Featured Practices Make Financial and Environmental Sense
A benefit for transportation agencies is that many of the report's featured practices not only preserve the environment; they also help keep costs down. Reduced salt usage is a good example of such a dual-purpose practice. Many maintenance departments have long held a philosophy of over salting "to be on the safe side." PennDOT's Smart Salting program addresses this issue with regular training that helps staff make better decisions about how much salt is actually needed. While keeping the safety of the motoring public at the forefront, the Smart Salting program raises staff awareness of application rates, the location of streams and wetlands, and other relevant factors. This enables them to apply just enough salt without over salting. In addition to saving on materials, PennDOT saves on cleanup costs after the winter season.
Other practices that promote a healthy environment as well as healthy finances include:
- Stockpiling topsoil during construction to facilitate revegetation.
- Treating weeds on site to cut down on maintenance costs for weed control in the future.
- Optimizing highway lighting for safety and efficiency.
An Oregon Wedge daytime bat roost is installed in Texas. The roost is an inexpensive method for retrofitting bridges and culverts to provide a home for bats, many of which are not endangered species, but are also beneficial to farmers.
Putting Words into Action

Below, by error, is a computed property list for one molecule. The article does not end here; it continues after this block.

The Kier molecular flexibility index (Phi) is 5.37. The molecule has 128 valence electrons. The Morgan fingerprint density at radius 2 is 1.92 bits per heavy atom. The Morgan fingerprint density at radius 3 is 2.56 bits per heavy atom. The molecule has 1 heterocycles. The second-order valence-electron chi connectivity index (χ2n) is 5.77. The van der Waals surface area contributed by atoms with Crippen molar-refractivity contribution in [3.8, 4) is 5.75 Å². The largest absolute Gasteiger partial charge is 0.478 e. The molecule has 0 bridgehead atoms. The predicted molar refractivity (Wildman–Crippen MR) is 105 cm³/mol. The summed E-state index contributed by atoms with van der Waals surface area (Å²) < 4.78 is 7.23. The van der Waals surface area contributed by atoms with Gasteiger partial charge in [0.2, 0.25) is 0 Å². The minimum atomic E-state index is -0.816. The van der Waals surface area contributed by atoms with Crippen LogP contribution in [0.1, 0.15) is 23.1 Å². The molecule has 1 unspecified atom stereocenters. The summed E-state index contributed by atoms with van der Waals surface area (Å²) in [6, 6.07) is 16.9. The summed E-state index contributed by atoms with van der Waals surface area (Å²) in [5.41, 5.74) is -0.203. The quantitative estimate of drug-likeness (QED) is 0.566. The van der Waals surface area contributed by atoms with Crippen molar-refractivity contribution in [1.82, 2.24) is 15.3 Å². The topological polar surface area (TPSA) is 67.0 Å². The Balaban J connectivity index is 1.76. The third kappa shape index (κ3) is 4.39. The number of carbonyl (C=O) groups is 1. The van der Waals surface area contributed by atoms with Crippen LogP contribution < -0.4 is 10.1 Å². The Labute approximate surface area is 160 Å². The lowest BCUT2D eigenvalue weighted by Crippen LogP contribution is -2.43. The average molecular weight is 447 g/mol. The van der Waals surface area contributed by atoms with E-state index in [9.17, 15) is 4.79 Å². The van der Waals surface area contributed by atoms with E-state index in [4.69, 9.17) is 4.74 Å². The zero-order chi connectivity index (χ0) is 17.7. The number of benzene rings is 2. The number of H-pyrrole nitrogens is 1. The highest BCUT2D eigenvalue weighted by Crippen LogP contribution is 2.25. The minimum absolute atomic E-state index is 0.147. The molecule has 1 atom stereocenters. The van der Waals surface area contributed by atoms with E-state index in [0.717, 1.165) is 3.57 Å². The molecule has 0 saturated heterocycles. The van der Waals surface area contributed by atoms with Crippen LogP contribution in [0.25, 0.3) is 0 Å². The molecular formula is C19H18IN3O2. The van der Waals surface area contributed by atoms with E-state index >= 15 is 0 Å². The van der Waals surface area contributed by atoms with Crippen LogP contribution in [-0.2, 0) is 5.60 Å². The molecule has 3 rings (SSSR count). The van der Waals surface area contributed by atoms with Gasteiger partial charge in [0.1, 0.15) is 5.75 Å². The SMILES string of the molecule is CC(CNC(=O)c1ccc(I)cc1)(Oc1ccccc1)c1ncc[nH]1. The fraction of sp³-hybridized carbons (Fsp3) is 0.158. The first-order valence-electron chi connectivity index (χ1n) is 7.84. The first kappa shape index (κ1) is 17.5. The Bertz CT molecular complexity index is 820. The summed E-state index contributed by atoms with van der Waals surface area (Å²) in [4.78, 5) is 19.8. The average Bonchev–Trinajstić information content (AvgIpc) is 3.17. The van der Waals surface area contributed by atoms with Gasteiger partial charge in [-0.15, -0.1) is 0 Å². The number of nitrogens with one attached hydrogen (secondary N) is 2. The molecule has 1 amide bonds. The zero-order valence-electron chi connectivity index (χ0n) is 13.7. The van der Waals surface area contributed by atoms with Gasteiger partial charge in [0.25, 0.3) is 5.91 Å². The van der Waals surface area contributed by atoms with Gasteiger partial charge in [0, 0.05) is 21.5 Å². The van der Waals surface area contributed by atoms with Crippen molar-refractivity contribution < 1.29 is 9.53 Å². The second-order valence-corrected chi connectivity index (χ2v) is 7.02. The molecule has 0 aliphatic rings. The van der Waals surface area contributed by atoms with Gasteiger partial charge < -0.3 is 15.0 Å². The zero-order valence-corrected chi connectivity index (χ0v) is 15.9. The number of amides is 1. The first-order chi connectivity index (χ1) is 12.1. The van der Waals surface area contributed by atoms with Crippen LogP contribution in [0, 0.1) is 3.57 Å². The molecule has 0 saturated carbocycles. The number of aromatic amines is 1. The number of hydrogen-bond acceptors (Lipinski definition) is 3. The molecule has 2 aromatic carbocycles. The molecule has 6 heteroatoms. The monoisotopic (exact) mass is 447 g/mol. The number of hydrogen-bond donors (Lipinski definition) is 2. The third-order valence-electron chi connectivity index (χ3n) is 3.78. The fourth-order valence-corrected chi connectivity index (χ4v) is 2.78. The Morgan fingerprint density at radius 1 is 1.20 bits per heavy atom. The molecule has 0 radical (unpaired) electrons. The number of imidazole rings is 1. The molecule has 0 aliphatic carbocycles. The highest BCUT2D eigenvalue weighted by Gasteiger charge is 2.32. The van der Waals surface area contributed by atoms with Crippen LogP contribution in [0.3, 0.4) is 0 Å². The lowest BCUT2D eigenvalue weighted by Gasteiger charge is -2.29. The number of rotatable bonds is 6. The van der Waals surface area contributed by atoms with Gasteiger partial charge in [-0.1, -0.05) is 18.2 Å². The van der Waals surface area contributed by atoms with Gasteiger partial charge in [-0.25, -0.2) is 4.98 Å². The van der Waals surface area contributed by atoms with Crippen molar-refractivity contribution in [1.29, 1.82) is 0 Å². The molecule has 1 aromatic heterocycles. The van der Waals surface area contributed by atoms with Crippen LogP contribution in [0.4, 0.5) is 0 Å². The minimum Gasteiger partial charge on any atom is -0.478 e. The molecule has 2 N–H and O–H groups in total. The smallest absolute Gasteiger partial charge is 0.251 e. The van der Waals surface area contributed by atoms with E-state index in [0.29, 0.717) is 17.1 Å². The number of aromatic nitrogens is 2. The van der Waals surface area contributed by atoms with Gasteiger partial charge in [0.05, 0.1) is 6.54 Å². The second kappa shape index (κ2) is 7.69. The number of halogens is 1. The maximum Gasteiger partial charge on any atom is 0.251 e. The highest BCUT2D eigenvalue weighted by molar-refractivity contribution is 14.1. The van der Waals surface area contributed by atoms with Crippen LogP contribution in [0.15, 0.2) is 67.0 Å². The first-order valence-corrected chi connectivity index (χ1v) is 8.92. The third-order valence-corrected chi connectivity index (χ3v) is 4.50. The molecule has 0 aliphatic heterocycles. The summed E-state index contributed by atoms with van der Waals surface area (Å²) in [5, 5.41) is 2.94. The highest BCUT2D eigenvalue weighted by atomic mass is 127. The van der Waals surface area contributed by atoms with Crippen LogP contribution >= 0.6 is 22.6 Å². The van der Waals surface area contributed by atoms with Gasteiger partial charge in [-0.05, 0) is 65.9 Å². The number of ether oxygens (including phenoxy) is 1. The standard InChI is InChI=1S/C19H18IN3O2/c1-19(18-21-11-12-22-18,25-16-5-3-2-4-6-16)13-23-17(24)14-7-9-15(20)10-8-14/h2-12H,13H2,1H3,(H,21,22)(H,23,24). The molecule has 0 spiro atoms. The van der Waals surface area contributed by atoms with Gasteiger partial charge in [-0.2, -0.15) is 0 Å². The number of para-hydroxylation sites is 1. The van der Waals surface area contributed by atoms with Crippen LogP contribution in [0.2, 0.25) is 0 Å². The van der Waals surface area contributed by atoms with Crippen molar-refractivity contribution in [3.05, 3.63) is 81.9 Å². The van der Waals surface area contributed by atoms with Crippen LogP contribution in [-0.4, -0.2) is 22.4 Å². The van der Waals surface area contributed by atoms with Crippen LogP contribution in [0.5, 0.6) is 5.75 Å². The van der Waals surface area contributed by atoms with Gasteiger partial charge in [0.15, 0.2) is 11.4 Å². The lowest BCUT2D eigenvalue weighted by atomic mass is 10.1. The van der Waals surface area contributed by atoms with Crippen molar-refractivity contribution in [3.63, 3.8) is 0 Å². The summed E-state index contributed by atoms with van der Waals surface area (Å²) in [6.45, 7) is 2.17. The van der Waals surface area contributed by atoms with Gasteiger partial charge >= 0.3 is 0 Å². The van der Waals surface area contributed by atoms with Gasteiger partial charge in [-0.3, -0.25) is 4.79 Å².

Some states are already using the report. Utah DOT's Chief Environmental Engineer, Brent Jensen, is encouraging his staff to use the report as both an assessment tool to measure UDOT's progress in relation to successful practices across the country and as an on-the-shelf reference and training tool. Mr. Jensen assigned chapters to his staff for review and found that, while UDOT is using most of the recommended practices or something similar already, the compendium offers many ideas to further advance environmental stewardship. UDOT will begin rolling out new or improved practices in spring and summer 2005 to evaluate effectiveness locally.
How to Get Started
The report is available at the AASHTO Center for Environmental Excellence website http://environment.transportation.org. The Center, which operates in partnership with the FHWA, works to "promote environmental excellence in the efficient delivery of transportation projects." AASHTO has committed to ongoing implementation activities in support of the project, which will likely include mechanisms for peer-to-peer technical assistance and for incorporating feedback and keeping the report current. The implementation team met in January during the 2005 Annual Meeting of the Transportation Research Board to discuss awareness activities and next steps. In the meantime, AASHTO's Subcommittee on Construction hopes to identify a handful of practices to be featured at the Subcommittee's Annual Meeting in August.
Transportation agencies that would like to begin implementing new or improved stewardship practices can get additional assistance from the Center for Environmental Excellence by contacting the Center's Director, Shannon Eggleston.
Look What's New!
- NHI 142005 course: "NEPA and the Transportation Decision Making Process."
- March 8-10, Hollidaysburg, PA
- March 22-24, Springfield, IL
- April 5-7, Fresno, CA
- Accelerated Construction Technology Transfer (ACTT) Workshop
- March 15-16, Project NEON, Las Vegas, NV
Shannon Eggleston, Director
Center for Environmental Excellence
444 North Capital Street,
NW Suite 249
Washington, DC 20001
Phone: (202) 624-5800